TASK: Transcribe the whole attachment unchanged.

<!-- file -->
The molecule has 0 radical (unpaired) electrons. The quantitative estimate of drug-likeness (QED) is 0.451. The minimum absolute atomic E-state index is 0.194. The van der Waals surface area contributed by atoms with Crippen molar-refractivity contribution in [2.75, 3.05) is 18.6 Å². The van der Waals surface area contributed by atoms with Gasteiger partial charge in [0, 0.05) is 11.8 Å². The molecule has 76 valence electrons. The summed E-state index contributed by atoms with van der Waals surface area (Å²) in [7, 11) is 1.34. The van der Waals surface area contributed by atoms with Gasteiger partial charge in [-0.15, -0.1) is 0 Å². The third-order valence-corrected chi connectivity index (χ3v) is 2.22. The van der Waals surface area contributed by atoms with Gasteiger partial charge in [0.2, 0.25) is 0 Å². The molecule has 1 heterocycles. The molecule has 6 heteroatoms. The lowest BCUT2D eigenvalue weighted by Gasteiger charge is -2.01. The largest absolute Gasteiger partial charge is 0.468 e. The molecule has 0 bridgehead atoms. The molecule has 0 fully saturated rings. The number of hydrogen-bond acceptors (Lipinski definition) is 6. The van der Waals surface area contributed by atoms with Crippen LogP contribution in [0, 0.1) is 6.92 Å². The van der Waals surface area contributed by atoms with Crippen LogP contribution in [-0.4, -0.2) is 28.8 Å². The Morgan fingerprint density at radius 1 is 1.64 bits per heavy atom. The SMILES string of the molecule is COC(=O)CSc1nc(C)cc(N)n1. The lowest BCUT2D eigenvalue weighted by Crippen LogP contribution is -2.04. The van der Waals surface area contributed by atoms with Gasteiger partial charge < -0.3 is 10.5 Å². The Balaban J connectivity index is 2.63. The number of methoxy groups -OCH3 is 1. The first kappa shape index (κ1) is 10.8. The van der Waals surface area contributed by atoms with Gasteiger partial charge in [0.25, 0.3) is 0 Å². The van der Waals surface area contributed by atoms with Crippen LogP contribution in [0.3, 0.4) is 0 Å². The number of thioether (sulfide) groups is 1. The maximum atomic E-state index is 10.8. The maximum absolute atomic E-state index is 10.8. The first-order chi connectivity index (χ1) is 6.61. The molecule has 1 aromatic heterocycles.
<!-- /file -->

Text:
The molecule has 0 radical (unpaired) electrons. The quantitative estimate of drug-likeness (QED) is 0.451. The minimum absolute atomic E-state index is 0.194. The van der Waals surface area contributed by atoms with Crippen molar-refractivity contribution in [2.75, 3.05) is 18.6 Å². The van der Waals surface area contributed by atoms with Gasteiger partial charge in [0, 0.05) is 11.8 Å². The molecule has 76 valence electrons. The summed E-state index contributed by atoms with van der Waals surface area (Å²) in [7, 11) is 1.34. The van der Waals surface area contributed by atoms with Gasteiger partial charge in [-0.15, -0.1) is 0 Å². The third-order valence-corrected chi connectivity index (χ3v) is 2.22. The van der Waals surface area contributed by atoms with Gasteiger partial charge in [0.2, 0.25) is 0 Å². The molecule has 1 heterocycles. The molecule has 6 heteroatoms. The lowest BCUT2D eigenvalue weighted by Gasteiger charge is -2.01. The largest absolute Gasteiger partial charge is 0.468 e. The molecule has 0 bridgehead atoms. The molecule has 0 fully saturated rings. The number of hydrogen-bond acceptors (Lipinski definition) is 6. The van der Waals surface area contributed by atoms with Crippen LogP contribution in [0, 0.1) is 6.92 Å². The van der Waals surface area contributed by atoms with Crippen LogP contribution in [-0.4, -0.2) is 28.8 Å². The Morgan fingerprint density at radius 1 is 1.64 bits per heavy atom. The SMILES string of the molecule is COC(=O)CSc1nc(C)cc(N)n1. The lowest BCUT2D eigenvalue weighted by Crippen LogP contribution is -2.04. The van der Waals surface area contributed by atoms with Gasteiger partial charge < -0.3 is 10.5 Å². The Balaban J connectivity index is 2.63. The number of methoxy groups -OCH3 is 1. The first kappa shape index (κ1) is 10.8. The van der Waals surface area contributed by atoms with Gasteiger partial charge in [0.25, 0.3) is 0 Å². The van der Waals surface area contributed by atoms with Crippen LogP contribution in [0.3, 0.4) is 0 Å². The number of thioether (sulfide) groups is 1. The maximum atomic E-state index is 10.8. The maximum absolute atomic E-state index is 10.8. The first-order chi connectivity index (χ1) is 6.61. The molecule has 1 aromatic heterocycles.